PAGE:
Father Says Toddler Was In Son's Care
Forgotten Va. Girl Died in Family Van

By Josh White
Washington Post Staff Writer
Wednesday, July 3, 2002 8:54 AM

The Manassas father of 13 who left his 21-month-old daughter in the family's van in May told police that his eldest son was supposed to be watching the toddler and acknowledged that he didn't once ask about her as she overheated and died, according to documents filed yesterday in Prince William County Circuit Court.

The documents portray a family in which the oldest children were taking increasing responsibility for the care of their siblings. Early last year, that led the family's eldest daughter to a mental breakdown and hospitalization, during which she told doctors that she "thought she had too much responsibility and complained about it," the documents say.

The documents, filed late yesterday afternoon, provide a contrast with the stable image of the family of Kevin and Mary Kelly that fellow parishioners at All Saints Catholic Church and friends have put forward. Instead, there's evidence that Kevin Kelly had trouble controlling the household.

Mary Kelly told doctors shortly after the birth of her 13th child that she was "stressed about family size" and that her husband was "not as concerned," the court papers say. Less than a year later, she said that she wanted to use natural family planning to space her children and that her "husband refuses to consider it."

Kevin Kelly was charged last month with involuntary manslaughter and child neglect for Frances' death, which came on the heels of at least three incidents in which the family lost sight of the youngest child.

In written and oral statements to police, Kevin C. Kelly, 46, said he ran numerous errands, tried to fix a backyard fence, did laundry, made lunch and ferried children from school over the seven hours during which Frances Kelly sat in a van parked in front of the family's Zimbro Avenue home. Frances died May 29 as temperatures probably reached 140 degrees in the locked van, authorities said.

Carroll A. Weimer, Kevin Kelly's attorney, did not return calls. Robert R. Gregory, who has been hired to represent the six oldest children, ages 11 to 19, declined to comment yesterday.

In statements to police since February, when he left his 4-year-old son, Martin, in a video store for several hours, Kevin Kelly said he usually does not take care of his 13 children. He had been left in charge of 12 of them for a week before Frances died, while his wife and eldest daughter were in Ireland.

"It has been very hectic, but we thought we were managing fine," Kevin Kelly wrote in a statement to police hours after Frances was found dead. In the report, he consistently misspells his toddler's name as he lists the errands. "We were headed back to get the pizzas when I got a call from Kevin Jr. telling me to come home right away that Francis was left in the car and wasn't breathing. We rushed home and are devastated."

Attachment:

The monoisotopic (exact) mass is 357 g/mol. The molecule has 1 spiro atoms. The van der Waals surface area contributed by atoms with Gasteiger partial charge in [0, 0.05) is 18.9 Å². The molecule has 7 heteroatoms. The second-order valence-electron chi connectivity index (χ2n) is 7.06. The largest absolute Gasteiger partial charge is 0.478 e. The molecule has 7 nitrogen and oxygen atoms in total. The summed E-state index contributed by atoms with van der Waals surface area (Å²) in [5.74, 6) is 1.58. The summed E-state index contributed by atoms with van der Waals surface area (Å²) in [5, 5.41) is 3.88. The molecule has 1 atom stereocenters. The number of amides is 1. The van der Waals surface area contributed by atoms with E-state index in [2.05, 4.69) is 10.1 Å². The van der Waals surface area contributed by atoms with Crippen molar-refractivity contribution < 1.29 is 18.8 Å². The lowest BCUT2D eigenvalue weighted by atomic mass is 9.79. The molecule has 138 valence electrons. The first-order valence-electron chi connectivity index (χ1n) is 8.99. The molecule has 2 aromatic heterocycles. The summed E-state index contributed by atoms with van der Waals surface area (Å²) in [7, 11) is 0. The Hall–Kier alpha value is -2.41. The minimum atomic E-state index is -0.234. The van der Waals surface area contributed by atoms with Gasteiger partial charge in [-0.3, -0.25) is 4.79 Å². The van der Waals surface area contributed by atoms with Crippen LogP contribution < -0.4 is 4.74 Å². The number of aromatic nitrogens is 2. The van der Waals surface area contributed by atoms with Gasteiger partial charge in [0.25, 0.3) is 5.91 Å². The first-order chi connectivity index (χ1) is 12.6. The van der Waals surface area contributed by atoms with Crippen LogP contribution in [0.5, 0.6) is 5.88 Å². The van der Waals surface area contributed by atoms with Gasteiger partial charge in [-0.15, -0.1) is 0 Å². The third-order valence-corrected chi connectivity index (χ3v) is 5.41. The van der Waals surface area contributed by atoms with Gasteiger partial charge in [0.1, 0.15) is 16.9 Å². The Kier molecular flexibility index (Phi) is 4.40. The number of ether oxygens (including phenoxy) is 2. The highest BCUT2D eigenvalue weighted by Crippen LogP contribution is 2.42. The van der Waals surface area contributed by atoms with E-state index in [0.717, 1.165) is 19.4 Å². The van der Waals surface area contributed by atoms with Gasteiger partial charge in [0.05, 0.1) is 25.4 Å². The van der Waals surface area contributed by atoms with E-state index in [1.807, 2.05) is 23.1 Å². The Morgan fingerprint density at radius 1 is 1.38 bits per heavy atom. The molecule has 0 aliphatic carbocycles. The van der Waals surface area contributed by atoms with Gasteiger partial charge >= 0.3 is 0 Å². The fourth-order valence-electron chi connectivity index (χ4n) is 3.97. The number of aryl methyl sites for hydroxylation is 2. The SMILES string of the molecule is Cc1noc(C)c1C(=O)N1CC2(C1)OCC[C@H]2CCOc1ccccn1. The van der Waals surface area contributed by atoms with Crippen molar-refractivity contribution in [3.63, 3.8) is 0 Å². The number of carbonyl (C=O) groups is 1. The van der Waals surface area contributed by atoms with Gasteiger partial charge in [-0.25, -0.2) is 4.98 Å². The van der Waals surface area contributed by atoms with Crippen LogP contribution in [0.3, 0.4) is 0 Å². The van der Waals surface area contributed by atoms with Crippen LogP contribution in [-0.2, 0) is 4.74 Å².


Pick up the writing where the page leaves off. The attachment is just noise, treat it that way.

According to prosecutors, Kevin Kelly said he told his son Anthony, 17, to watch Frances and two other young children as he went about his day. The documents show that on at least one other occasion -- when Frances was found by a police officer running down the middle of the street at dusk in April -- Anthony also was blamed.

"The defendant advised that Anthony was supposed to be watching the children," Assistant Commonwealth's Attorney Sandra Sylvester wrote about that incident. "Both parents acknowledged to the officer they understood their responsibilities for the care and safety of their children and advised that the children would be better supervised in the future."

Kevin Kelly also enlisted Anthony's help in fixing a fence the day Frances died. According to the documents, the family built the fence on Memorial Day to keep the preschoolers from running around, but they learned how to escape through a gap.

In Anthony Kelly's statements to police, he wrote plainly that the last time he saw Frances alive was in the van when their father dropped them off at home shortly after noon. He made no mention of being asked to take care of the children.

"When we were getting picked up I had a peripheral view of her but as this was ordinary, I took no notice of her," Anthony Kelly wrote. "The next time I saw her she was dead. . . . The only thing I can say is that I and all of us loved her and because she was baptized, we know she is in heaven."

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